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AUTOSAVANT: Cars and Car Business

America's Best: Ford GT
By Bruce McCulloch

What is the best American sports car ever made? Is it the Dodge Viper? No, I don’t think so. Is it the Chevrolet Corvette? Arguably it is, but I’m going to have to give ‘Vette fanatics an answer they will most certainly be unsatisfied with - NO! Is it Carol Shelby’s monster, aka the ‘AC Cobra’? Nope, not quite, but you’re getting warmer.

Hint: it’s made by the oldest American motor company in the world. Does that make it obvious enough? The Mustang? I’m afraid not. I’ll give it to you in the brief; it’s the 2005 Ford GT.

In the humble opinion of this automotive enthusiast, the Ford GT stands above all other American sports car attempts as it not only encompasses everything an American sports car should have, but does it in such a manner where many others have failed. Since the beginning of this decade we’ve seen a whole new crop of American sports cars emerge and try to steal the gauntlet, but frankly, very few have succeeded at making any impression whatsoever. What makes that last comment even more ironic is that even Ford themselves have suffered a few mistakes – like the creation of the awful ‘GT90’ concept in the mid ‘90’s.

A brief history: In 2000, with Ford’s centennial year quickly approaching, the design department was asked to create a few concept vehicles which would be presentable at the 2002 North American International Autoshow. That being said, the idea for a recreation of the 1960’s Ferrari-eating “GT40” was not one of those concepts originally expected - in fact, company executives only expected a mocked-up Mustang and a recreation of the Thunderbird for NAIAS. The idea for a “GT40’ concept car came to life on a plane over Sweden, when Wales- born Richard Parry Jones (a long time project director in the Ford Motor company who had worked on such projects as the ’97 Focus, the Escape Hybrid, etc) teamed up with the concept-stylist J. Mays and the Vice President of Advanced Product Creation (APC), Chris Theodore. After a short discussion, the three agreed a ‘GT40’ concept would make the most fitting design for Ford’s upcoming centennial year. Shortly thereafter and with the help of Ford’s Chief of European Operations (Nick Scheele), the wheels were set in motion to make the concept a real car with an aim of slating production for early 2004.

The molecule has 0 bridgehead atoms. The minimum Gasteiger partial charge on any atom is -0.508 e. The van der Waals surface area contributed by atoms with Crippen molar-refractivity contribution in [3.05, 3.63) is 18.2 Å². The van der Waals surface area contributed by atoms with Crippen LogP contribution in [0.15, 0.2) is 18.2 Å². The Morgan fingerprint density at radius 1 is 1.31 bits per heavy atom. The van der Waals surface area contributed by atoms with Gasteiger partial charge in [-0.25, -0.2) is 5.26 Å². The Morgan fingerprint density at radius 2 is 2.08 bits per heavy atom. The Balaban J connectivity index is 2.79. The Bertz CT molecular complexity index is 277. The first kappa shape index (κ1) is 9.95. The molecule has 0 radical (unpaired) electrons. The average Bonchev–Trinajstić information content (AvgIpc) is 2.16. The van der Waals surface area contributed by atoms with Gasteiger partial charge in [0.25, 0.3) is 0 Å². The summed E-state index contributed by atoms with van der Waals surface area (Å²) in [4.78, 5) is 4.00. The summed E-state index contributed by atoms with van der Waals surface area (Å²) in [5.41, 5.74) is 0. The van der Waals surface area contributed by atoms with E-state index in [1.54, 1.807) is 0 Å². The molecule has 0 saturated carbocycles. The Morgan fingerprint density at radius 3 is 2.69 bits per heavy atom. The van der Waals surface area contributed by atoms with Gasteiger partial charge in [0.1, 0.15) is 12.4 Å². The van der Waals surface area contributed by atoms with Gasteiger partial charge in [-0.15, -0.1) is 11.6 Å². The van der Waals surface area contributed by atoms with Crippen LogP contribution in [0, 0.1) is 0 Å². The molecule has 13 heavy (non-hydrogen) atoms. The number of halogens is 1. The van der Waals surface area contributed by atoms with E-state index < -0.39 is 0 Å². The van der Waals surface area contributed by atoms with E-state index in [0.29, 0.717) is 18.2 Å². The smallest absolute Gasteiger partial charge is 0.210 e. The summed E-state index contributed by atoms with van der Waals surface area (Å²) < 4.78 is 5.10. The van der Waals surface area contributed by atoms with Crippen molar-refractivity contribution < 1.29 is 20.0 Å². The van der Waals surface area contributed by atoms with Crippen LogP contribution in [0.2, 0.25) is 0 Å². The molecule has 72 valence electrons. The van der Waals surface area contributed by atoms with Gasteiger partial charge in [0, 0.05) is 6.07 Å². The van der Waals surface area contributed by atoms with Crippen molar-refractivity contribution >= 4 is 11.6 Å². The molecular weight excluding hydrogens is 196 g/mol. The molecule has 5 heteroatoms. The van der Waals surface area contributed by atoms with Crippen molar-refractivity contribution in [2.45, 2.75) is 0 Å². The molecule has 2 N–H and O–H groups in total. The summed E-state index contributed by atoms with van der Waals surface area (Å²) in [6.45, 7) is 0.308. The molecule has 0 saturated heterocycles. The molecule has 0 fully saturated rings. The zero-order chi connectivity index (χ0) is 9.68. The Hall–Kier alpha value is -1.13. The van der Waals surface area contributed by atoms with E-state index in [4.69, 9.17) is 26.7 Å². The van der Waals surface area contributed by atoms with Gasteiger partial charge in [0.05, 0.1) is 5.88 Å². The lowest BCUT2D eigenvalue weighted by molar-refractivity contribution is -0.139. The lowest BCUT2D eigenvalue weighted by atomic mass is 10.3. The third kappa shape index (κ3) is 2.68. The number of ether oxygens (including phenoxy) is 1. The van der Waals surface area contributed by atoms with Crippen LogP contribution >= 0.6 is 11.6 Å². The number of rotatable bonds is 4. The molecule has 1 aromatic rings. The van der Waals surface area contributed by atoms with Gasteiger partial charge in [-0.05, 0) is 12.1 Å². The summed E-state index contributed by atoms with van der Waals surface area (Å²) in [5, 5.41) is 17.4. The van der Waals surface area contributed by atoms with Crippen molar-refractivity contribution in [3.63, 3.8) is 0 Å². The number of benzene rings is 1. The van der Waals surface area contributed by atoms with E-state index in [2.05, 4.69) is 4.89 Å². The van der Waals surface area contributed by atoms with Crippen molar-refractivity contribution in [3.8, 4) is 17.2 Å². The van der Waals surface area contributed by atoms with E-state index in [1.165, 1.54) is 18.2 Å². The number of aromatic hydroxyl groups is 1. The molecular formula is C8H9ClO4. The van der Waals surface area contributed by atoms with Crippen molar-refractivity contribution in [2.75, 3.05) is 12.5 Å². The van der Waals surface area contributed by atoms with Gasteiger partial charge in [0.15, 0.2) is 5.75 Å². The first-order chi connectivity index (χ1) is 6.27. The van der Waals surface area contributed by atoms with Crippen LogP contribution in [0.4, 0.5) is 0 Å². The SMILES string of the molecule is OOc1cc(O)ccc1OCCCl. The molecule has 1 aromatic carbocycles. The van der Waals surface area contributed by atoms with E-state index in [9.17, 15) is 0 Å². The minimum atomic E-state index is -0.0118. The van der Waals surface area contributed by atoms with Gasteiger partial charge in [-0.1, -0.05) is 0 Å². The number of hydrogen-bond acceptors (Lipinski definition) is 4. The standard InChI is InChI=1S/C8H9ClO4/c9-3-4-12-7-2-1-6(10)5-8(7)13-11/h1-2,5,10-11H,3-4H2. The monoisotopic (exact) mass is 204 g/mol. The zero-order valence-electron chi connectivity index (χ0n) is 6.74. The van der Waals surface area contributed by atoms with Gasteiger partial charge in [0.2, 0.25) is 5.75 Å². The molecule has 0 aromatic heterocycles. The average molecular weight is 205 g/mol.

By the time the 2002 North American International Autoshow arrived, stylist J. Mays already had completed a full-sized concept. With introduction, the concept sparked great interest among sports car enthusiasts world wide and whilst the GT40 was only intended as a concept car, Ford soon realized that there was a potential market to produce such a vehicle.

But, uppermost in their mind was the fact that they knew if they were going to create this vehicle, it was going to have to be good. No half-assed operations, no cheapening out – it had to be something which would honestly carry the tradition of the LeMans winning GT40 into the 21st century.

Unfortunately, this was all easier said than done. One of the first and foremost problems which they encountered was retaining the ‘GT40’ name for the production vehicle. While the original rights to this name had long been given up to an English replica manufacturer by the name of ‘Safir Engineering’ and then to a small American firm by the name of ‘Safir GT40 Spares’- the latter allowed Ford to use the GT40 name for concept, but not for the production vehicle. That being said, negotiations between Ford and Safir did in fact take place, but to Safir claims that Ford refused to pay a sum totalling $8 million to purchase the trademark. Nevertheless, such was not going to stop this project and as a result Ford decided to name their new supercar, the ‘GT’.

Further problems ensued, such as making sure the vehicle’s body design was in fact legal for the road, and this further slowed the project. I think most would agree with me in saying that J. Mays GT40 concept offered exactly what an American sports car enthusiast wanted. Unfortunately, while his design was absolutely flawless in terms of paying proper homage to the original vehicle, it featured a few design cues which made it illegal for road use. As a result, the concept vehicle was sent to yet another department where it underwent numerous changes – thankfully none of which undermined the meaning and beauty of the concept.

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